Category: Blog

Dorka

I had the pleasure of spending over 3 weeks with a dear friend of mine, Lucy this summer.

 

Oh boy, I never realised what a “treat” I was in for. Lucy’s visit has opened my eyes in a very unexpected way when it comes to language education in schools.

 

Let me explain! Lucy is an English language teacher in a small primary school in the Czech Republic. She came to stay with me in England for few weeks to gain back her confidence and improve her language skills after nearly 5 and half years off work on maternity leave.

 

Prior to her visit I have arranged for my friends, acquaintances and clients to meet her and talk to her.
I have also found primarily speaking radio station ( you know, the one where they talk about books, politics, movies, plays and other stuff that I personally find mostly boring. But hey, they use nice and proper language and the use of slang or dialects is somewhat limited, so it was kind of fit for the purpose) and I’ve lined up a wide range of movies and programs of various levels of difficulty.

 

On the day Lucy arrived, I offered to speak only in English to her to allow her to get fully immersed and to get the most of her stay.

 

I figured, when you come to a country to practice language that would be exactly what you would want, right?

 

However she politely refused and stuck to our mother tongue – Czech.

Not a problem. There will be plenty of other opportunities for her to get immersed, I thought.

 

Well, as it turned out there was not. Or rather Lucy was reluctant to make the most of them.
She was shy and afraid of making mistakes.

 

Three weeks later she left for home and I was left bit unsure whether her visit actually made any difference to her English at all.

 

To be fair, she did get more confident and she had started to communicate more as the time progressed.

But was that enough for someone who was, upon her return home, to start teaching young minds their second language?

 

I was not convinced!

 

This experience had got me thinking and reflecting back on our conversations about the educational system and their approach to languages.

 

To cut the long story short, in Czech educational system, the main emphasis is on correct use of grammar. The vocabulary is second whilst listening and conversation in the language are often overlooked or there simply isn’t enough time to practice it.

 

so much to learn so little time

When Lucy was here, she struggled to understand native speakers, because she didn’t have a sufficient vocabulary and on top of that she was over-analysing their use of grammar.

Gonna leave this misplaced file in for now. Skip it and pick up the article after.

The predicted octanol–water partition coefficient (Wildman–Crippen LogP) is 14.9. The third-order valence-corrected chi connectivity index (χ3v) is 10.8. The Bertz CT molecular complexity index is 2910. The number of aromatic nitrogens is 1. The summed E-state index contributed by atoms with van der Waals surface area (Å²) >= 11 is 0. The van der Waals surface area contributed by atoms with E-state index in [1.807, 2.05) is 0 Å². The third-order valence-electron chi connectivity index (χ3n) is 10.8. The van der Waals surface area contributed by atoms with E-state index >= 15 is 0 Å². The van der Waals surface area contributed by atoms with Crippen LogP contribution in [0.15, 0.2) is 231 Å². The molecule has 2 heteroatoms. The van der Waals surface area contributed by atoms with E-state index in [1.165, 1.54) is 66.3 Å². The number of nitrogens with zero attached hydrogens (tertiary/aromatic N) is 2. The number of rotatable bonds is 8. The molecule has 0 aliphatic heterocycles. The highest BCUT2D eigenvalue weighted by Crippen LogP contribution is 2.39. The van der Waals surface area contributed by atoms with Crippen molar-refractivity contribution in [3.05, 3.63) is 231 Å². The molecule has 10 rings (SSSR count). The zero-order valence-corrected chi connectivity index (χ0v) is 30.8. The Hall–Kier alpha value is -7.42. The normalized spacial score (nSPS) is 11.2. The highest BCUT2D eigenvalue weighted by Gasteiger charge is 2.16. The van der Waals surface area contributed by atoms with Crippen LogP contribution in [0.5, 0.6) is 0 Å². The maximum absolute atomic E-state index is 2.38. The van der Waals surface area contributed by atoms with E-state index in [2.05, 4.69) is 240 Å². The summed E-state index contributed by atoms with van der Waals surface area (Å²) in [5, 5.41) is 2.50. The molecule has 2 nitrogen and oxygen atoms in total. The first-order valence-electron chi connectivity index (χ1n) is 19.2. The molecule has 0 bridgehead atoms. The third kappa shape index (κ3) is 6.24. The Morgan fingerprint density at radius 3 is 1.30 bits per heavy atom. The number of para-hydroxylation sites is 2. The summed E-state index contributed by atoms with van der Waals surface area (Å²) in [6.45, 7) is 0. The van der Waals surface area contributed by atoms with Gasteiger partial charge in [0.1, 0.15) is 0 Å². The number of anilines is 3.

She was certainly not afraid to tell them, if they have made a grammatical mistake and she was comfortable in explaining what mistake they made and how was the sentence supposed to be structured ( after all that is her job, right?)

 

She missed the point however. Whilst she analysed the sentence, she failed to understand its meaning. That, of course, then led to her inability to respond to it.

 

It took several grammatical imperfections from my native English speaking friends, for Lucy to finally realize that until she lets go of her quest for perfection, she will struggle to move forward.

 

However, that still left her in despair. Now she has to go home and teach young children language in accordance to national syllabus, whilst knowing that conversation and ability to understand are actually far superior to grammatical perfection.

 

Whilst her grammar was perfect (or close to it) she was not prepared to take a risk of making a mistake and speak.
What if she uses the wrong form of the word? Or incorrect ending? What if the succession of her words in sentence is wrong?

Would they lough? Would they judge her?

 

This is a teacher! If she is afraid to use her skill, how can we expect young kids to go on holiday abroad and perform a conversation in a language that they may have studied couple of times a week for year or two?

 

But they should! They should be able to speak, to get their point across, to ask for direction or order food in a restaurant.

 

This experience has prompted me to take action. To, at least, try to do something about it.

Would you guys please help me with it?

 

I would love to know your experience with learning languages in a school?
Were you able to go out and speak after few lessons or are you stuck with few random phrases and still  unable to understand, many years later?

 

What worked for you and what has put you off?

 

With your experiences, a bunch of case studies and a bit of research amongst my polyglot friends, I should hopefully be able to put together an appeal for the educational system to improve their way of teaching language ( perhaps not only in the Czech Republic but in other countries also)

 

Please go wild in comments bellow and ask your friends too. The more the merrier 😉

And don’t forget to subscribe, so that I can keep you in the loop on the progress 😉